2021 has already been “a lot” in internet meme-speak, and we’ve only just seen the end of January. In all of the digital exhaust on COVID vaccination(s), insurgency at the Capitol, and “is Biden doing things right, or nah?” the issue of cancer research seems buried under the fog. That’s not to say that the issue of clinical research on cancer, and the clinical trials that can lead to new diagnostics and treatments isn’t on anyone’s radar. It’s on the dashboards of countless researchers and research institutes across the globe.
I did a headline survey on how cancer clinical trials might continue to evolve in 2021, after researchers started figuring out what they could do remotely during the 2020 pandemic months. Here’s what I found:
- From the NIH, a post from June, 2020 that’s still in play for 2021, “Responding to Coronavirus, Cancer Researchers Reimagine Clinical Trials.” In the piece, NIH outlines how some hospitals started using home visits by nursing staff for patients under treatment. “A greater use of telemedicine has emerged as one of the positive changes to cancer clinical trialsthat could be continued after the pandemic has passed, according to the results of two surveys of clinical trial investigators and a series of recent commentaries by leaders of clinical trials. Other changes to trials during the pandemic that could be incorporated into future studies include the use of electronic signatures for patient consent forms, remote monitoring of clinical trial results, and shipping oral medications directly to patients participating in clinical trials.”
- From the pharma industry side of the house, on the Pharma Tech Management website, “2021 Clinical Trial Trends” recommends, among other things, increased implementation of adaptive and remote study models. That’s been visible in COVID studies, and has been emerging in other clinical research channels like cancer. My membership in the Digital Medicine Society gives me some heads-up early signals on how those adaptive and remote models are showing up. This needs to be a research-institute/industry partnership effort. If you participate in pharma industry discussions, push this idea.
- From The Advisory Board – a good site to follow all things healthcare policy – a post, “Will clinical trial innovation outlast Covid-19? Only if these 7 conditions are met.” The number one slot on that conditions list is academic medical centers and providers become active proponents of virtual and decentralized clinical trials. They also mention that FDA and other regulatory agencies need to develop guidelines that encourage clinical trial innovation. “FDA must capture lessons learned from decentralized and virtual trial design during the pandemic and establish guidelines that encourage their widespread use in the future.”
- From FierceBiotech, “2021 forecast: Clinical trial diversity has long been a thorn in biopharma’s side, but 2020 could turn things around,” the bete noir of clinical research – that trial participants generally are white, highly educated, and otherwise privileged – can be tackled using digital tools to make sure everyone’s included in trial enrollment, not just the usual suspects. Regarding COVID research, “’COVID impacts everyone. The virus does not care whom it infects,’ Shoham said. And that, for many, has illustrated the importance of testing drugs and vaccines in different groups of people. ‘We come to COVID from a range of backgrounds. Some people can isolate within their own home, others cannot. Some can get the best available medical care as soon as they need it, others cannot. Some can shrug off the virus with a few days of feeling miserable, others develop devastating complications,’ Shoham added. ‘While the virus and the treatments that we study to address it are the same, the people who are impacted in real life are not.’” On the cancer research side of this, there’s plenty of data indicating that people of color are left out too often in clinical trials for cancer. This is an opportunity zone for better science to fight cancer.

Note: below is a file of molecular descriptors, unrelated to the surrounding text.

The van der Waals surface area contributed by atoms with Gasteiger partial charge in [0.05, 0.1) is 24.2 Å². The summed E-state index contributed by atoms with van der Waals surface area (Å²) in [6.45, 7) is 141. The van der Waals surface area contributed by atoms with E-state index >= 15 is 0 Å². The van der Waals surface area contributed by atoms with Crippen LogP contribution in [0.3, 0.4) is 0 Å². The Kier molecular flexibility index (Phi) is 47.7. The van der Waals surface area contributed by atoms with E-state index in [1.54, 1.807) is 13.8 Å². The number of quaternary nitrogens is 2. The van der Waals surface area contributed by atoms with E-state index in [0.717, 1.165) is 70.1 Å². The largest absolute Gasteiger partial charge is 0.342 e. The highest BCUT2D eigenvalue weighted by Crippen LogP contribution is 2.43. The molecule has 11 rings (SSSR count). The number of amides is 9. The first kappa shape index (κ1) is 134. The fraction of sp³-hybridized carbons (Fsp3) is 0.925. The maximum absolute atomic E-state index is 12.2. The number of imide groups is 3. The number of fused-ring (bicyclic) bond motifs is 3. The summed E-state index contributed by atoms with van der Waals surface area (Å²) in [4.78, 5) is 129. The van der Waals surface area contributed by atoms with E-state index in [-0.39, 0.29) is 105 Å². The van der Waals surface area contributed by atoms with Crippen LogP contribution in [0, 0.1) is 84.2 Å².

- A news release from the Dana Farber Cancer Institute about a study the Dana Farber researchers did on the impact of COVID on cancer treatment and research (the news release is here; the journal article in Cancer Cell is here). The net-net here that cancer patients can be severely impacted by COVID due to the immune system suppression common in most chemotherapy treatment regimens for cancer, and that cancer screening and treatment in medical facilities has taken a hit with COVID risk being seen by patients as a risk they may not be willing to take, along with the medical facilities themselves having to reassign resources and personnel to COVID rather than screening and oncology.
Driving forward useable, effective digital tools for both the clinical side and the patient/participant side of cancer clinical research will require both sides, along with regulatory bodies for safety’s sake, to work in concert to make real digital innovation happen. Any opportunity you have to advocate to researchers, the research institutes where they work, the pharma industry players they partner with, and regulatory bodies like FDA to make digital tech useful and effective for cancer research – take it. Speak up, and get your patient community to speak up as well.
That’ll be how shift happens.
Casey Quinlan covered her share of medical stories as a TV news field producer, and used healthcare as part of her observational comedy set as a standup comic. So when she got a breast cancer diagnosis five days before Christmas in 2007, she used her research, communication, and comedy skills to navigate treatment, and wrote “Cancer for Christmas: Making the Most of a Daunting Gift” about managing medical care, and the importance of health literate self-advocacy. In addition to her ongoing work as a journalist, she’s a popular speaker and thought leader on healthcare system transformation from the ground up.